One study by the University of Central Florida, for example, used LiDAR to recover ancient Mayan cities at Caracol in Belize. Before this technology, archaeologists were mostly unable to analyze the innovative accomplishments and ingenuity of the Maya because of the dense and difficult to navigate rainforests. One interesting question that was raised in this study is as follows:

“It often appears that sites in more easily studied areas of the world–plains, sparse forests, or areas cleared in modern times—are larger and more complex than their tropical forest counterparts. Does this impression reflect the inability of ancient humans to create large, sustainable settlements in the tropics, or is it the result of incomplete investigations, hampered by the complications of working in a rainforest?”(Chase 2010).

“In this LiDAR image of the Caracol epicenter, the jungle cover has been removed. Clearly visible—as ripples in the valleys and hillsides—are the agricultural terraces the ancient Maya constructed to feed the sprawling city.” (Courtesy Arlen Chase) (https://archive.archaeology.org/1007/etc/caracol.html)


The LiDAR system can read through the thick forest canopies, revealing the features underneath, allowing archaeologists to analyze these structures and to identify potential activity areas that might warrant further excavation. This study was able to confirm that Caracol was a “low-density agricultural city encompassing some 70 square miles” (Chase 2010). The researchers’ previous data, documented through ground field work had recorded some features, but the LiDAR assisted them in documenting the site’s “entire communication and transportation infrastructure at its height during the Late Classic Period” (Chase 2010). Other sites where LiDAR has been exponentially valuable are those at Tikal in Guatemala and Calakmul in Mexico. LiDAR, however, does have a few drawbacks. It cannot record completely perishable structures and although it can distinguish features that are less than a foot in height, it is still not completely accurate and will always require further research and groundwork. The benefits of LiDAR, however, are invaluable in excavating archaeological sites and in allowing archaeologists to reconstruct ancient civilizations.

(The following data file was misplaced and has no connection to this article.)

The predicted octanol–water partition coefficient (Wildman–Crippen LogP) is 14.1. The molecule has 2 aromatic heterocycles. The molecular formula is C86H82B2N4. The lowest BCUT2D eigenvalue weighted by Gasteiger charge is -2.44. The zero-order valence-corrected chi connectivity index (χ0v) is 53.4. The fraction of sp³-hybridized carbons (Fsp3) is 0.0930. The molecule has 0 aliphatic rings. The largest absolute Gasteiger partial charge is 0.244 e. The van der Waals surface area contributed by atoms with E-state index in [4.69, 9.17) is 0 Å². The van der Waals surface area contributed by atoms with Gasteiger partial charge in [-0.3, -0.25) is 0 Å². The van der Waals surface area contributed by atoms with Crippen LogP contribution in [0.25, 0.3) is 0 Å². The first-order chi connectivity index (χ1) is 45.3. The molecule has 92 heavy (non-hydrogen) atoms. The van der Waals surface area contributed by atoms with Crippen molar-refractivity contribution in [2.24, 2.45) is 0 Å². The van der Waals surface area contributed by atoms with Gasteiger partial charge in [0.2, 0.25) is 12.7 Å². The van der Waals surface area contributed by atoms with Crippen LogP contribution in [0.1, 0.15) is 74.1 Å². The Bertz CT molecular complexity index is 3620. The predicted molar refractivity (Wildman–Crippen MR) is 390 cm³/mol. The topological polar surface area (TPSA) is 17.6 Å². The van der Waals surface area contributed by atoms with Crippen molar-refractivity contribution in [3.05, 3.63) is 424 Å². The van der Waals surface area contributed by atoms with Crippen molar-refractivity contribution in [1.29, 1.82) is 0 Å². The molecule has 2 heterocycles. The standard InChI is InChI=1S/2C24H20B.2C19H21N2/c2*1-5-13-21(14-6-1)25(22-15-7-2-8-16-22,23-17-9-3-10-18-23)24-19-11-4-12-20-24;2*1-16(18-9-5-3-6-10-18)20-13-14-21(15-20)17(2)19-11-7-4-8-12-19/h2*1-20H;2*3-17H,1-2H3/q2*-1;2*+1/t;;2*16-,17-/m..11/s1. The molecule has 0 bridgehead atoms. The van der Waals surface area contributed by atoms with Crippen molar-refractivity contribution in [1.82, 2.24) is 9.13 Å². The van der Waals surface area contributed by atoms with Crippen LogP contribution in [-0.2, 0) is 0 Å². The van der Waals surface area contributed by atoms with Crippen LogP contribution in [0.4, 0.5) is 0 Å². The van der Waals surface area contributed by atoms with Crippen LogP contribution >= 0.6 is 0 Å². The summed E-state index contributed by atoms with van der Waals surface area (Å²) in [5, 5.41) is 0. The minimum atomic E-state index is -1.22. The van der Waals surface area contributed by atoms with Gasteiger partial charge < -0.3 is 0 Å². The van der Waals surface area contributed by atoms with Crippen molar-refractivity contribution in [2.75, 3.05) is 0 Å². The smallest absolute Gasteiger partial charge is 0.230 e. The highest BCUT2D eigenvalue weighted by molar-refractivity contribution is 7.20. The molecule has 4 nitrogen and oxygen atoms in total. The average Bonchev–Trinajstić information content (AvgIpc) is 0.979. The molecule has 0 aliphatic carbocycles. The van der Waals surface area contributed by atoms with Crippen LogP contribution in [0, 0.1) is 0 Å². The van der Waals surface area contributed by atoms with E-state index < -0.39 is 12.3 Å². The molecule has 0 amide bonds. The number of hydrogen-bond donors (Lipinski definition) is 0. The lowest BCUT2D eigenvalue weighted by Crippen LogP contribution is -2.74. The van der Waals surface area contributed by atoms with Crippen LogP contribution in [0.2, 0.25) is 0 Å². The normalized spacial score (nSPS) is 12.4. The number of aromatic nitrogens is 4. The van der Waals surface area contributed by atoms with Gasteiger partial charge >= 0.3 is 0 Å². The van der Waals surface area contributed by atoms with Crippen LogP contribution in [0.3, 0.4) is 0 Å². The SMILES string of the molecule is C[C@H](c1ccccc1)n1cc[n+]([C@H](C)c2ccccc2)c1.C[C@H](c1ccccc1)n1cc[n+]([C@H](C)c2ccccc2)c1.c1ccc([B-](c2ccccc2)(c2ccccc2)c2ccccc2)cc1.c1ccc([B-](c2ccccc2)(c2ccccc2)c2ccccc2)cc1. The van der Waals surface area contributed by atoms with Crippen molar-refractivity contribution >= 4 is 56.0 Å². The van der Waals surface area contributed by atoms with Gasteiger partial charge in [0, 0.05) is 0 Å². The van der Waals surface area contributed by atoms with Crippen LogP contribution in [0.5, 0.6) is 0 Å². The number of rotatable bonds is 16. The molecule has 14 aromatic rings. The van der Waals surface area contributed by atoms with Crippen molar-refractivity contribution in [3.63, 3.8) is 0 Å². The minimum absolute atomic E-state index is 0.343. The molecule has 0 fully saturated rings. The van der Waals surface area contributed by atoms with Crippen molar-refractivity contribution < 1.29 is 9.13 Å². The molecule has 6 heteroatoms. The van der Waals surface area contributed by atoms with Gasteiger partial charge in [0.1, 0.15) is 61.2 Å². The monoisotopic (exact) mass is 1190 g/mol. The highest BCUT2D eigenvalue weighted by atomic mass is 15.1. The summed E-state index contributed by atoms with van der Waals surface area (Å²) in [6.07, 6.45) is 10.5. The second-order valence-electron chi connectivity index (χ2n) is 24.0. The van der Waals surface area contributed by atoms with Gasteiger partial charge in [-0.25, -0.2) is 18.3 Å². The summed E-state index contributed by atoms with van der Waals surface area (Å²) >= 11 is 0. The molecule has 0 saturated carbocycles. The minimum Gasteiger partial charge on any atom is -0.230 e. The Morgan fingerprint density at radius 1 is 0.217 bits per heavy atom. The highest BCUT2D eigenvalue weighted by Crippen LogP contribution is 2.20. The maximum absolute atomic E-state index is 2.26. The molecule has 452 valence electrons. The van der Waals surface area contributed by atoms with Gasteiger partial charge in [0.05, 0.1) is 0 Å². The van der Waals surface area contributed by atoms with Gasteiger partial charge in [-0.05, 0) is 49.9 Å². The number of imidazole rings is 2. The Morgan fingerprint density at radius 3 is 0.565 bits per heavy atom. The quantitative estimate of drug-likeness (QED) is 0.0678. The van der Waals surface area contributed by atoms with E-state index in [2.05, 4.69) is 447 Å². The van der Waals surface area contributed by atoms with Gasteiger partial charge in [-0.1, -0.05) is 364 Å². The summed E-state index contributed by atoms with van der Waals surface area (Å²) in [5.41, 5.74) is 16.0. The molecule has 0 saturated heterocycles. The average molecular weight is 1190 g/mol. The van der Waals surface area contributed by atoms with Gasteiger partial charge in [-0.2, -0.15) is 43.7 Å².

Additional Content:

Clynes, Tom. “Laser Scans Reveal Maya ‘Megalopolis’ Below Guatemalan Jungle.” National Geographic, National Geographic Society, 14 Feb. 2018, news.nationalgeographic.com/2018/02/maya-laser-lidar-guatemala-pacunam/.

Loughran, Jack. “Lidar Used to Make 3D Model of the Amazon to Understand Drought Impact.” RSS, The Institution of Engineering and Technology, 13 June 2018, eandt.theiet.org/content/articles/2018/06/lidar-used-to-make-3d-model-of-the-amazon-to-understand-drought-impact/.


Chase, Arlen F., et al. “Archaeology Magazine – Lasers in the Jungle – Archaeology Magazine Archive.” Who Were the Hopewell? – Archaeology Magazine Archive, Archaeological Institute of America, 2010,                             archive.archaeology.org/1007/etc/caracol.html.

NOAA. “What Is LIDAR.” NOAA’s National Ocean Service, Department of Commerce, 1 Oct. 2012, oceanservice.noaa.gov/facts/lidar.html.

Renfrew, Colin, and Paul G. Bahn. Archaeology Essentials: Theories, Methods, Practice. 2nd ed., Thames & Hudson, 2015.


The Details Behind a Landscape

       Landscapes have become a major concept in archaeology. More often than not, archaeologists must study today’s landscapes to fully understand how they were used in the past. Archaeologists focus on landscapes, for “a landscape perspective can be used to address the built environment of cities, the physical layout of hinterlands, and the ways in which these distinctly shaped spaces would have been experienced by their inhabitants” (Smith, 2014). Landscapes are very important, for they hold valuable details of the people who once occupied the land.